So the next morning, I headed to the CPS office with my little Chunky Monkey, and waited in the parking lot for The Invisible One to arrive so we could walk in together.  His parents had no idea that I was going to be there because it was such a last-minute decision so she wanted to be able to introduce us.  We walked in and Monkey's mom immediately ran up and hugged the caseworker and tried to explain where she had been since she got out of rehab two weeks before.  I handed Monkey to his mom as his dad walked towards us, looking at me kind of questioningly.  The Invisible One introduced me to Monkey's dad, and I swear the huge smile that came onto his face turned this man into my Chunky Monkey in 40 years!!!  There is no doubt who Monkey's daddy is.  He looks exactly like his father.  :-)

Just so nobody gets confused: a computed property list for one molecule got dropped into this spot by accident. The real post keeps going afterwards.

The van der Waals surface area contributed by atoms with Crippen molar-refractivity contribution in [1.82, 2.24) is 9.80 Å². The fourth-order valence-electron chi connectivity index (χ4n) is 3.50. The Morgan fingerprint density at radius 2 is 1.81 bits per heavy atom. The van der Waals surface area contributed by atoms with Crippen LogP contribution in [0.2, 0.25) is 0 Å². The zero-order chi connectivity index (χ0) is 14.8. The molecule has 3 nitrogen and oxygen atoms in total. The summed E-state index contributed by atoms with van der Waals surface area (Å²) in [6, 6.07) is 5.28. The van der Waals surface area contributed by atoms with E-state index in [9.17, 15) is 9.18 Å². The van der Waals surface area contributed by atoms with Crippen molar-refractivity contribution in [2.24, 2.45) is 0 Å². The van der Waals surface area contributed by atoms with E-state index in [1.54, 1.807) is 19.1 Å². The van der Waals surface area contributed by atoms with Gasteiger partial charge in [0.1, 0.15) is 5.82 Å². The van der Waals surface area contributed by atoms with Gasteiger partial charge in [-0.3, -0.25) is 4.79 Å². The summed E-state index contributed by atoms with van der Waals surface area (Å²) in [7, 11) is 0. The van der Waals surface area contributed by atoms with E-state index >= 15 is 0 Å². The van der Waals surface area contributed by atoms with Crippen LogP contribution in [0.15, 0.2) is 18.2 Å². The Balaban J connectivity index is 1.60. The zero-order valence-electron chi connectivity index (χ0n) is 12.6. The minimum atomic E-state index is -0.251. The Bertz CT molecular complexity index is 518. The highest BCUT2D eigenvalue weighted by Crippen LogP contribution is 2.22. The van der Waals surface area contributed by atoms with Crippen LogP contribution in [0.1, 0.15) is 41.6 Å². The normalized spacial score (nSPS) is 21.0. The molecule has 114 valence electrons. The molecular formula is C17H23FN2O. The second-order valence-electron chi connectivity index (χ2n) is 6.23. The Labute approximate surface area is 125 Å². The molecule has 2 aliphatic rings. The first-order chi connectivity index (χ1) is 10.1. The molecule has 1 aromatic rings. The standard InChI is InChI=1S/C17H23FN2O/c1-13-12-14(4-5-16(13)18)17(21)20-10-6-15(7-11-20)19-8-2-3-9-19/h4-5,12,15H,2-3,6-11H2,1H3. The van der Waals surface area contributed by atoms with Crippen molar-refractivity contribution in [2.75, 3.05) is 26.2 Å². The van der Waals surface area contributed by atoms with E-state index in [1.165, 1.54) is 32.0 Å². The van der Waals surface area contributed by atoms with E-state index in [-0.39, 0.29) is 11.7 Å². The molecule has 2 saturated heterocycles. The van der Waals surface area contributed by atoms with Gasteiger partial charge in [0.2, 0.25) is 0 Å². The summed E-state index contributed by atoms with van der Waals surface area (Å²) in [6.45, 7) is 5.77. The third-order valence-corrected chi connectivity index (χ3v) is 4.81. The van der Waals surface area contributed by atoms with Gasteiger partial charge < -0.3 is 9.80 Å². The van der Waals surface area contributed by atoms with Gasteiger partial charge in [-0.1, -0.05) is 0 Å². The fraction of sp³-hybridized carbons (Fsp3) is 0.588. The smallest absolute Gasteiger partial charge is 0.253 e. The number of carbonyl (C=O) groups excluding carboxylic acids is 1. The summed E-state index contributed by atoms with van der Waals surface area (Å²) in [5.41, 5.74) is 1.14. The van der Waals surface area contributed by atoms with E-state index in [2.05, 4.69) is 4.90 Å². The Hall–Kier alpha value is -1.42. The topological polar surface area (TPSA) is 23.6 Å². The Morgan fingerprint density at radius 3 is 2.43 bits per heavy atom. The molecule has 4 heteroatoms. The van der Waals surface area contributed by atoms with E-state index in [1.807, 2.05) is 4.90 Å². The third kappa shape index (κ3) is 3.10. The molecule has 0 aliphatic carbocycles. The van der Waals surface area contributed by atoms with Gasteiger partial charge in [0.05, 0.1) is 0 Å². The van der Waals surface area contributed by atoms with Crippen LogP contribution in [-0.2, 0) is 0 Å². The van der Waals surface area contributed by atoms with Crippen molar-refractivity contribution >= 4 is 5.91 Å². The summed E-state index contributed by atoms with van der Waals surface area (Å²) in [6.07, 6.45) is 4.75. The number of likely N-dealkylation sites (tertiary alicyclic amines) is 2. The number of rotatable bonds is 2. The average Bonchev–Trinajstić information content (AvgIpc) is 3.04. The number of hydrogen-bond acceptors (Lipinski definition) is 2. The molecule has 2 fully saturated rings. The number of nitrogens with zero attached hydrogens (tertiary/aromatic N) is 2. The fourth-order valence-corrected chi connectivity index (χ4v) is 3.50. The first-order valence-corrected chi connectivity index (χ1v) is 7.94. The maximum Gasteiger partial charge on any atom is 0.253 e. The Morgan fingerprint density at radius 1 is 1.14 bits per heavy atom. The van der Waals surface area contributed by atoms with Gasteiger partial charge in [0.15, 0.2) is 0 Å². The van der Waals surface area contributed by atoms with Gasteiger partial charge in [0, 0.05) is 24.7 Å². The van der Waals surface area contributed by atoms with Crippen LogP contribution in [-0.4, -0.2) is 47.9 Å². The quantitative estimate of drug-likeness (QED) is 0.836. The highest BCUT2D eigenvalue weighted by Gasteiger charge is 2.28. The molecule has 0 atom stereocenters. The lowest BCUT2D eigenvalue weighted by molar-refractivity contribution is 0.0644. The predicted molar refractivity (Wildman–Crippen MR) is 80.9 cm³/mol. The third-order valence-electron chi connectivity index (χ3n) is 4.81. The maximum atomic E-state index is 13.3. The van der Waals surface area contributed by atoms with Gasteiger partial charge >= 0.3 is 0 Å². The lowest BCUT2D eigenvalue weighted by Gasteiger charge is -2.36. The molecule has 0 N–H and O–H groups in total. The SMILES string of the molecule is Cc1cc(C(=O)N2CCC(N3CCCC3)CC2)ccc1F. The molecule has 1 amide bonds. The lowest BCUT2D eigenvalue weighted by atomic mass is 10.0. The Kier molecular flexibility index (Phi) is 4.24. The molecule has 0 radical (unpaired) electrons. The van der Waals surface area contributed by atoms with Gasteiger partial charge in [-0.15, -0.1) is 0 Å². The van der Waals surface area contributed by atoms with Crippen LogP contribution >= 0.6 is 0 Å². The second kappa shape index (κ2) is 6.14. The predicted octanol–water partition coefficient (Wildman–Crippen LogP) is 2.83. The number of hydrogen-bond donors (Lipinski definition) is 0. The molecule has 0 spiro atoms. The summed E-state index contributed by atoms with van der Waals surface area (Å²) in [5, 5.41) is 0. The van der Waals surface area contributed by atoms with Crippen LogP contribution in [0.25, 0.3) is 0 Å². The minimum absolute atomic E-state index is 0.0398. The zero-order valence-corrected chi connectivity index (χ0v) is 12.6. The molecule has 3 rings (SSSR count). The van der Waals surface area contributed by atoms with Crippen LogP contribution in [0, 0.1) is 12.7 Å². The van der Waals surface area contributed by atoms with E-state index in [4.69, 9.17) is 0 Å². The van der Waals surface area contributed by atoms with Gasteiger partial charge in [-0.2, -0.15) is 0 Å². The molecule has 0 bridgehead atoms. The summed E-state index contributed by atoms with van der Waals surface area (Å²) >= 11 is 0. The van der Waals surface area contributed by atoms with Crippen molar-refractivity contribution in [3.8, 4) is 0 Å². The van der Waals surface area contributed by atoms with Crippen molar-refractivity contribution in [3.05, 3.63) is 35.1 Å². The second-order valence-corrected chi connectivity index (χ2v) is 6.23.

His dad shook my hand excitedly with that huge smile and just said, "Thank you, thank you, thank you!!!" over and over.  Any fear that I had about how he would respond to me (the woman raising his child) pretty much disappeared.  You might be able to fake a smile on your lips, but you can't fake the smile in your eyes.  We all turned towards Monkey's mom and The Invisible One tried to introduce us, but I could tell that his mom didn't understand who I actually was.  She smiled and shook my hand, but you could tell she didn't really comprehend things.  I left the office as Monkey's dad was "goo-goo, gaga-ing" him and his mom was hugging and kissing all over him.  I have to admit, seeing Monkey's dad going all melty over him made me feel a bit better about him gaining custody of my baby.  I definitely have my reservations, but it's good to know that he does love that baby.  I've never had any doubt about how Monkey's mom feels.  She has been sending letters home in his diaper bag after visits...  Some in Spanish, some in broken English so I can understand and read them to him.  It is very, very clear how much she loves him and how hard she is trying to bring him home.